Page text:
ALL: They don't take bikes to the skid pad for G numbers like they generate for the cages. Recently, Cycle World posted something like 0.82g for the BMW 1600. The Can-Am Spyder generates 0.53g before the electronic safety crap kicks in and stops the fun before it can get started. In the distant past, Cycle World has timed a very good rider on a stretch of secret road (Mexico?) against what was described as a cage enthusiast with mediocre skills. It was noted that there was a lot of wind blown sand in the corners on the test roadway. Results posted in the mag were that it took one very skilled rider to go fast and deal with the sand without crashing to barely beat the cager. It was noted that the cager has a much easier time 'recovering' from small driving errors with less consequence for errors than the bike (duh, added by me). Whereas, the biker very much needs to be skilled at the edge of traction while knowing that dropping the bike means loss of contest.

From the above scenario, we can conclude that most cagers do not care to run at higher g-loads as it spills their coffees and makes for an uncomfortable ride what with complaints from passengers and barfing little kids. So it doesn't surprise me that the occasional solo cager might easily take an x-way ramp at a safe for a cage high g-load and stay out in front of a very good bike which is approaching its limits while being ridden by someone who is not on his game at the moment for a long list of reasons.

Before the performance jockeys go nuts with this post and start telling me that the bike line on a ramp is much faster than a cage line, etc and that the bike should be faster, on and on; I remind them that the OP notes that SHE is sharing the ramp with the cage. Rolling on the bike's power for an easy pass on the ramp's exit line is do-able only if the rider wants to risk sharing a lane with an unknown cager who may merge early or do something unexpected in a risky place. So bikes are usually somewhat faster than the cages in most conditions due to other reasons but not because bikes pull better Gees by design. Most piss-poor cages can pull better g than most hot bikes on sticky DOT rubber. Good luck trying to stay with a Vette pulling 0.90g out 1.0g possible on a ramp. The Vette's tires won't even be moaning.

And let us remember that itty-bitty, 2 seater sports cages of old used to come with very good bucket seats to allow for more comfortable support during high lateral g. And the cagers of old used to put good after-market driving seats in cages all the time when they wanted to have fun behind the wheel. As bikers, we should count our blessings that the cagers by and large do not have good lateral support. That kind of seating support would only encourage the cagers to drive poorly at a higher speed. Fortunately, most cagers do not know how to use their belts to get more lateral support. So, they rermain slow enough that it is still easy for bikers to deal with them.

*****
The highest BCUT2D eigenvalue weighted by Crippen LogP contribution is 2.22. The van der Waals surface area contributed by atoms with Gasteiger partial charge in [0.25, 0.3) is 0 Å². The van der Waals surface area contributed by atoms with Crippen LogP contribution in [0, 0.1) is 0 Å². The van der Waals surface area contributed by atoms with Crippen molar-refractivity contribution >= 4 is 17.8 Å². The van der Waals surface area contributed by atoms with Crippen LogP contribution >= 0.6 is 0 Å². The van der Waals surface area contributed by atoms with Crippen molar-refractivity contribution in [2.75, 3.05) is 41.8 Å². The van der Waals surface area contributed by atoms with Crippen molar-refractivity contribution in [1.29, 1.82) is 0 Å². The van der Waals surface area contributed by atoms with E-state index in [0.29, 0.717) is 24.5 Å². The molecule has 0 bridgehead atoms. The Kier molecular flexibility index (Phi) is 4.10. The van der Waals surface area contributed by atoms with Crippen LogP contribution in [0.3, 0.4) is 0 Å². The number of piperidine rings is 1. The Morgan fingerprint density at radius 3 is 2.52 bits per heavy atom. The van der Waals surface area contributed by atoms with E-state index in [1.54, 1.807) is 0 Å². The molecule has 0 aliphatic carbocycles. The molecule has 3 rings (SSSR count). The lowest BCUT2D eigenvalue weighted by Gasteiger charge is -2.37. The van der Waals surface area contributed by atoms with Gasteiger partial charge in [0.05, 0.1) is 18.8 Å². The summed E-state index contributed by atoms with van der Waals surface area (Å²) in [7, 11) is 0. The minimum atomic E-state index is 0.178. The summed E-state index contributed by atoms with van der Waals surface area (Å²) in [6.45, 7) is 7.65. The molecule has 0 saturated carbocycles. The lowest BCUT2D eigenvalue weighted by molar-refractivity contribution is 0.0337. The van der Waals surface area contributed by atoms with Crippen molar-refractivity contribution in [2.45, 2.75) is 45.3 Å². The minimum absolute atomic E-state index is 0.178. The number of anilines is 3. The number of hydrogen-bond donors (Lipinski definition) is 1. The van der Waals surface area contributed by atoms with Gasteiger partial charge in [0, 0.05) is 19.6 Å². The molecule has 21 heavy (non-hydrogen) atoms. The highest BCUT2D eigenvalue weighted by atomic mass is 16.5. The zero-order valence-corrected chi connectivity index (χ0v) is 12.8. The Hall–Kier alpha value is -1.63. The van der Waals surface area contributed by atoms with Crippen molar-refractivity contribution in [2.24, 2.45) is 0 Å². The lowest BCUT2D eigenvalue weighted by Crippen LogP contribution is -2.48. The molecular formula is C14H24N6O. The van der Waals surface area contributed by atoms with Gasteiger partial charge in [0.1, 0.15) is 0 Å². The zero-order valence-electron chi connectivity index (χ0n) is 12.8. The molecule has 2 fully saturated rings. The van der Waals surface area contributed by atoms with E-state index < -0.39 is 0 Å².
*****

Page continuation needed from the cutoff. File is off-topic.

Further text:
Thinking how I do, I am not embarassed that the occasional cager gets around a ramp better than me. And when it happens, I am grateful that the cager was moving fast enough to stay out of my way while I enjoyed my lean angle as I can on the day.

And to the clowns who have nothing better to do than complain about enthusiastic forum users' english skills, fyyff; get some perspective. ibafran-not putting up with the usual forum crap today for who knows what reasons?
:facepalm
__________________
For the love of Baldy, would someone please buy my bikes?

Life is better, but why not?
Ray of Sunshine is offline   Reply With Quote
Old 09-10-2013, 02:58 AM   #49
henshao
Bained
 
henshao's Avatar
 
Joined: Jun 2013
Location: The Commonwealth
Oddometer: 233
I can definitely entry most turns way hotter in my Firebird than on my Buell, I sometimes rely on understeer scrubbing off excess speed. Front wheel skid is about the last thing you want on a bike though!

Of course, on my bike I can always take a much straighter line, but with my car it's just so much easier and more forgiving. No hanging off, countersteering, watching for sand/oil/wet leaves/cardboard/ sandy cardboard on a pile of oily leaves. One time taking an on ramp at twice the posted speed I hit a fucking SANDBAR in mid turn. Calmly applying maximum antilock brakes while continuing to turn, nothing (much) happened. On my bike I could have been out of gas and walking and still would have dropped it
henshao is offline   Reply With Quote
Old 09-10-2013, 09:13 AM   #50
Colorado Col Rider
Wee Stromming Now
 
Colorado Col Rider's Avatar
 
Joined: May 2009
Location: Rocky Mountains
Oddometer: 195
Thumb

Quote:
Originally Posted by Ray of Sunshine View Post
Ahem, OP is a girl...
What's that got to do with it

Edit: Oh I see what's happening here...#latetoparty, #needmorecoffee
__________________
Sitting on top of a mountain
Colorado Col Rider is offline   Reply With Quote
Old 09-11-2013, 06:23 PM   #51
tokyoklahoma
Beastly Adventurer
 
Joined: Jun 2011
Location: N.W. Arkansas
Oddometer: 1,166
slang

Quote:
Originally Posted by Dorzok View Post

i'm still trying to figure out what "ten pennied" was supposed to mean.
Any progress?
__________________
You can call me TKO
tokyoklahoma is offline   Reply With Quote
Reply

Share

Thread Tools Search this Thread
Search this Thread:

.
Display Modes

Posting Rules
You may not post new threads
You may not post replies
You may not post attachments
You may not edit your posts

BB code is On
Smilies are On
[IMG] code is On
HTML code is On

Forum Jump


Times are GMT -7.   It's 09:38 PM.


Powered by vBulletin® Version 3.8.5
Copyright ©2000 - 2014, Jelsoft Enterprises Ltd.
Copyright ADVrider 2011-2014